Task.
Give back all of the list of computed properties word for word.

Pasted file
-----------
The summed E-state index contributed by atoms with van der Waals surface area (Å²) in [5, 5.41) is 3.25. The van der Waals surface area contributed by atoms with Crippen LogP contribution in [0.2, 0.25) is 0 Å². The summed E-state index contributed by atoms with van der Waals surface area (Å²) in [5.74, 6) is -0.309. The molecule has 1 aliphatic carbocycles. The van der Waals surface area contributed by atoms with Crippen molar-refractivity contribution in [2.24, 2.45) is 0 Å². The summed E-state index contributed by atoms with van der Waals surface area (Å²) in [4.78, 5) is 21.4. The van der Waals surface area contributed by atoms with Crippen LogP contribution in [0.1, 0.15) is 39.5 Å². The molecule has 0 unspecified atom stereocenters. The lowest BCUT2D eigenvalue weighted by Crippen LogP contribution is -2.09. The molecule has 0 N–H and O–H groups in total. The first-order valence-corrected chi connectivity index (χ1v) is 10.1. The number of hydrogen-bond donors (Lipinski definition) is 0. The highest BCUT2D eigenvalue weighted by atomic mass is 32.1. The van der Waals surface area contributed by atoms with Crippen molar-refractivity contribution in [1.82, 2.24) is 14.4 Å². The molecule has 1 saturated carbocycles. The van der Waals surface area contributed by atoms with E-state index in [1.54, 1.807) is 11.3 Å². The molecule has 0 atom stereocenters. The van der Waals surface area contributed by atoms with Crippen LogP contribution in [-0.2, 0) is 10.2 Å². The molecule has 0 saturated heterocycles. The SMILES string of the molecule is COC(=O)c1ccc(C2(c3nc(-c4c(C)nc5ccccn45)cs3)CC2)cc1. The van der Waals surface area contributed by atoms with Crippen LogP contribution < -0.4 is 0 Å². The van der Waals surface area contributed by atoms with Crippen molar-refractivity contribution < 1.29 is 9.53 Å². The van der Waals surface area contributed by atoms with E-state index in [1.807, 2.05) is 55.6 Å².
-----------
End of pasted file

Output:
The summed E-state index contributed by atoms with van der Waals surface area (Å²) in [5, 5.41) is 3.25. The van der Waals surface area contributed by atoms with Crippen LogP contribution in [0.2, 0.25) is 0 Å². The summed E-state index contributed by atoms with van der Waals surface area (Å²) in [5.74, 6) is -0.309. The molecule has 1 aliphatic carbocycles. The van der Waals surface area contributed by atoms with Crippen molar-refractivity contribution in [2.24, 2.45) is 0 Å². The summed E-state index contributed by atoms with van der Waals surface area (Å²) in [4.78, 5) is 21.4. The van der Waals surface area contributed by atoms with Crippen LogP contribution in [0.1, 0.15) is 39.5 Å². The molecule has 0 unspecified atom stereocenters. The lowest BCUT2D eigenvalue weighted by Crippen LogP contribution is -2.09. The molecule has 0 N–H and O–H groups in total. The first-order valence-corrected chi connectivity index (χ1v) is 10.1. The number of hydrogen-bond donors (Lipinski definition) is 0. The highest BCUT2D eigenvalue weighted by atomic mass is 32.1. The van der Waals surface area contributed by atoms with Crippen molar-refractivity contribution in [1.82, 2.24) is 14.4 Å². The molecule has 1 saturated carbocycles. The van der Waals surface area contributed by atoms with E-state index in [1.54, 1.807) is 11.3 Å². The molecule has 0 atom stereocenters. The van der Waals surface area contributed by atoms with Crippen LogP contribution in [-0.2, 0) is 10.2 Å². The molecule has 0 saturated heterocycles. The SMILES string of the molecule is COC(=O)c1ccc(C2(c3nc(-c4c(C)nc5ccccn45)cs3)CC2)cc1. The van der Waals surface area contributed by atoms with Crippen LogP contribution < -0.4 is 0 Å². The van der Waals surface area contributed by atoms with Crippen molar-refractivity contribution < 1.29 is 9.53 Å². The van der Waals surface area contributed by atoms with E-state index in [1.807, 2.05) is 55.6 Å².